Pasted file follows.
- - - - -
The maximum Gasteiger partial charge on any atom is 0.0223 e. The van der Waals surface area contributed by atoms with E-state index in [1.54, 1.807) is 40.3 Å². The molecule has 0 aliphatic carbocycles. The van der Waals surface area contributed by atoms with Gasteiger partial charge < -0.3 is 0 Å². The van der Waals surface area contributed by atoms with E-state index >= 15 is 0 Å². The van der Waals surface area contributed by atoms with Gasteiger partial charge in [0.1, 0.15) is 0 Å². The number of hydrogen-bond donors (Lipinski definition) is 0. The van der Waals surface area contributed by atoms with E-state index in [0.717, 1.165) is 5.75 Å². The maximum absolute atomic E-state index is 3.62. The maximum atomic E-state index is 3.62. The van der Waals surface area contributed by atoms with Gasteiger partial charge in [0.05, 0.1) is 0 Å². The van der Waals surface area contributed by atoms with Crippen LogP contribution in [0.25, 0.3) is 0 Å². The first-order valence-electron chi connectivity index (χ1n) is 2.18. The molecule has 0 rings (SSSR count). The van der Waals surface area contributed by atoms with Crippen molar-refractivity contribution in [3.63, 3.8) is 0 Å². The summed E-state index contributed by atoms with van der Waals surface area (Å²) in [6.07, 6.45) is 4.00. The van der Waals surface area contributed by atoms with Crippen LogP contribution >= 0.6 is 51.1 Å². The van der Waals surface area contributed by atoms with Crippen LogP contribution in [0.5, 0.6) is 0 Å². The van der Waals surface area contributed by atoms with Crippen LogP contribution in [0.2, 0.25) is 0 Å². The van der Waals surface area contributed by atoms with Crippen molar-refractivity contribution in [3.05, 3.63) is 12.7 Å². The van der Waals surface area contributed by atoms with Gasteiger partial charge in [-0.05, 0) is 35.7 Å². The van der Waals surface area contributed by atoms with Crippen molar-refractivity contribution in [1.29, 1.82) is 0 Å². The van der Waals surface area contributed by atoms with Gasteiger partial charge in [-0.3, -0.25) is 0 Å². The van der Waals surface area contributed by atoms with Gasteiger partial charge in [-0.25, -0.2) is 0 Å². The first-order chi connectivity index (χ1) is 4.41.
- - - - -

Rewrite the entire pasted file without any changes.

The maximum Gasteiger partial charge on any atom is 0.0223 e. The van der Waals surface area contributed by atoms with E-state index in [1.54, 1.807) is 40.3 Å². The molecule has 0 aliphatic carbocycles. The van der Waals surface area contributed by atoms with Gasteiger partial charge < -0.3 is 0 Å². The van der Waals surface area contributed by atoms with E-state index >= 15 is 0 Å². The van der Waals surface area contributed by atoms with Gasteiger partial charge in [0.1, 0.15) is 0 Å². The number of hydrogen-bond donors (Lipinski definition) is 0. The van der Waals surface area contributed by atoms with E-state index in [0.717, 1.165) is 5.75 Å². The maximum absolute atomic E-state index is 3.62. The maximum atomic E-state index is 3.62. The van der Waals surface area contributed by atoms with Gasteiger partial charge in [0.05, 0.1) is 0 Å². The van der Waals surface area contributed by atoms with Crippen LogP contribution in [0.25, 0.3) is 0 Å². The first-order valence-electron chi connectivity index (χ1n) is 2.18. The molecule has 0 rings (SSSR count). The van der Waals surface area contributed by atoms with Crippen molar-refractivity contribution in [3.63, 3.8) is 0 Å². The summed E-state index contributed by atoms with van der Waals surface area (Å²) in [6.07, 6.45) is 4.00. The van der Waals surface area contributed by atoms with Crippen LogP contribution >= 0.6 is 51.1 Å². The van der Waals surface area contributed by atoms with Crippen LogP contribution in [0.5, 0.6) is 0 Å². The van der Waals surface area contributed by atoms with Crippen LogP contribution in [0.2, 0.25) is 0 Å². The van der Waals surface area contributed by atoms with Crippen molar-refractivity contribution in [3.05, 3.63) is 12.7 Å². The van der Waals surface area contributed by atoms with Gasteiger partial charge in [-0.05, 0) is 35.7 Å². The van der Waals surface area contributed by atoms with Crippen molar-refractivity contribution in [1.29, 1.82) is 0 Å². The van der Waals surface area contributed by atoms with Gasteiger partial charge in [-0.3, -0.25) is 0 Å². The van der Waals surface area contributed by atoms with Gasteiger partial charge in [-0.25, -0.2) is 0 Å². The first-order chi connectivity index (χ1) is 4.41.